Morris County woman’s imprisonment for Facebook posts sparks free-speech fight

By: - January 29, 2024 7:00 am

Monica Ciardi was charged with harassment and jailed for 35 days for complaining on Facebook about the judges who presided over her child custody battle. Another judge on Friday ordered her freed, and she was discharged from the Essex County Correctional Facility Saturday night. (Photo by New Jersey Monitor)

For weeks, Monica Ciardi vented on Facebook about her ex-husband, their bitter child custody dispute, and the Morris County judges overseeing it, calling the jurists liars and demanding their resignations in posts that sometimes numbered dozens a day.

She knew her rants might rankle, so she posted about that too, citing a federal court ruling protecting social media posts as free speech.

“ZERO RETALIATION IS PERMITTED AGAINST ME FOR EXERCISING MY RIGHTS. Take notice,” she wrote on Dec. 15.

A week later, police swarmed her Chatham home and took her to jail in handcuffs after Morris County prosecutors decided at least one post about the judges amounted to terroristic threats, harassment, and retaliation against a public official.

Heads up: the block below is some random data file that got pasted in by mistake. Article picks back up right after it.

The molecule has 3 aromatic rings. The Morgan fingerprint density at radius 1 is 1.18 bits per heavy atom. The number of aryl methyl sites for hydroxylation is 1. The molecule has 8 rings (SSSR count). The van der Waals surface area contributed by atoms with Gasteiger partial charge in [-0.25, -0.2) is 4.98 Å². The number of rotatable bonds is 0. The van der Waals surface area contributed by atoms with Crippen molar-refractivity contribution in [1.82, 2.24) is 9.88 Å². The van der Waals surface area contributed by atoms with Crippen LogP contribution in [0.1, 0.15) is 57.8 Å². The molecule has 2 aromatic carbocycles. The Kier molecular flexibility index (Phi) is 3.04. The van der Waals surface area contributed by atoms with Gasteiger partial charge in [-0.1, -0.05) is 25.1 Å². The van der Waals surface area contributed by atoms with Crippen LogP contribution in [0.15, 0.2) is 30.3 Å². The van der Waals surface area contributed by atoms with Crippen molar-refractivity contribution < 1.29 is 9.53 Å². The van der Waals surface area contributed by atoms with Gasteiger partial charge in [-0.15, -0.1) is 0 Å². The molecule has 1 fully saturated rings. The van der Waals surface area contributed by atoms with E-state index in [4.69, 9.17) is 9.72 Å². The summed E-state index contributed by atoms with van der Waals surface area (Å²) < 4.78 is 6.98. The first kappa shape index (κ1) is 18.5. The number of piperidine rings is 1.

“This is my personal Facebook page with 50 people on it,” Ciardi said. “They came to my page and then turned around and said I harassed them. That’s like if I know you don’t like me, I go to your house, I stand on your front porch, I overhear you saying bad things about me, and then I call the cops and say, ‘She’s harassing me. I know I’m on her porch, but you should just hear what she said.'”

Monica Ciardi, pictured in a December selfie she posted to Facebook, spent 35 days in jail for Facebook posts Morris County authorities deemed threatening. (Photo courtesy of Ciardi)

Now, free speech advocates are watching the case, which her attorney characterizes as “the government punishing and jailing a woman for simply speaking her mind.”

“There’s really nothing criminal about what she did. Is it annoying? Yes. Is it a little over the top? Yes. But is it criminal? Absolutely not,” said assistant deputy public defender Mackenzie Shearer, who has asked a judge to dismiss the case. “Basically, she’s journaling online.”